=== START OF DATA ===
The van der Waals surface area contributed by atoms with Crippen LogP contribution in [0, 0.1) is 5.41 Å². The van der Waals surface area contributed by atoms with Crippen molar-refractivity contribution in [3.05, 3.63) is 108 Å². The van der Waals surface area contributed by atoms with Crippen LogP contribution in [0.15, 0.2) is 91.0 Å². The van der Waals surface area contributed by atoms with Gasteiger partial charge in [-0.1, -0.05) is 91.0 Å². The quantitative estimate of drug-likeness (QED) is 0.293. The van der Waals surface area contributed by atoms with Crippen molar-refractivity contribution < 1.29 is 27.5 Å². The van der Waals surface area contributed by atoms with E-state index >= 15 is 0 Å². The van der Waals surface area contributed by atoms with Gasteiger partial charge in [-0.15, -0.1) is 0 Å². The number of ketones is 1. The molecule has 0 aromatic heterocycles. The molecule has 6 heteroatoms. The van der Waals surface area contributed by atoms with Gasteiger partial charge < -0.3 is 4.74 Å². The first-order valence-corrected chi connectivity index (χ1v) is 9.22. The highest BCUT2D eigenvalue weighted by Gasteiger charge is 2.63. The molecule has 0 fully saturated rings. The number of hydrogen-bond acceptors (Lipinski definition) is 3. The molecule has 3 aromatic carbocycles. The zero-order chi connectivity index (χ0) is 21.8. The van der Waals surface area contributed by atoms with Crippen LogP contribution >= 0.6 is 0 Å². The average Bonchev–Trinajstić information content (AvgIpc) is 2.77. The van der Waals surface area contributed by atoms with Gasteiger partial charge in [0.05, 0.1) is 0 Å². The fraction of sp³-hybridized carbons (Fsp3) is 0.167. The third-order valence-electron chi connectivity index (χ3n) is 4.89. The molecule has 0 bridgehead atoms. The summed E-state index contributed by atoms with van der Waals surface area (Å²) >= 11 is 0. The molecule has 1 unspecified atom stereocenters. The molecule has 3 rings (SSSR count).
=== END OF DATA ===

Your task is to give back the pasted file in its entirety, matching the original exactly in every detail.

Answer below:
The van der Waals surface area contributed by atoms with Crippen LogP contribution in [0, 0.1) is 5.41 Å². The van der Waals surface area contributed by atoms with Crippen molar-refractivity contribution in [3.05, 3.63) is 108 Å². The van der Waals surface area contributed by atoms with Crippen LogP contribution in [0.15, 0.2) is 91.0 Å². The van der Waals surface area contributed by atoms with Gasteiger partial charge in [-0.1, -0.05) is 91.0 Å². The quantitative estimate of drug-likeness (QED) is 0.293. The van der Waals surface area contributed by atoms with Crippen molar-refractivity contribution < 1.29 is 27.5 Å². The van der Waals surface area contributed by atoms with E-state index >= 15 is 0 Å². The van der Waals surface area contributed by atoms with Gasteiger partial charge in [-0.15, -0.1) is 0 Å². The number of ketones is 1. The molecule has 0 aromatic heterocycles. The molecule has 6 heteroatoms. The van der Waals surface area contributed by atoms with Gasteiger partial charge < -0.3 is 4.74 Å². The first-order valence-corrected chi connectivity index (χ1v) is 9.22. The highest BCUT2D eigenvalue weighted by Gasteiger charge is 2.63. The molecule has 0 fully saturated rings. The number of hydrogen-bond acceptors (Lipinski definition) is 3. The molecule has 3 aromatic carbocycles. The zero-order chi connectivity index (χ0) is 21.8. The van der Waals surface area contributed by atoms with Crippen LogP contribution >= 0.6 is 0 Å². The average Bonchev–Trinajstić information content (AvgIpc) is 2.77. The van der Waals surface area contributed by atoms with Gasteiger partial charge in [0.05, 0.1) is 0 Å². The fraction of sp³-hybridized carbons (Fsp3) is 0.167. The third-order valence-electron chi connectivity index (χ3n) is 4.89. The molecule has 0 bridgehead atoms. The summed E-state index contributed by atoms with van der Waals surface area (Å²) >= 11 is 0. The molecule has 1 unspecified atom stereocenters. The molecule has 3 rings (SSSR count).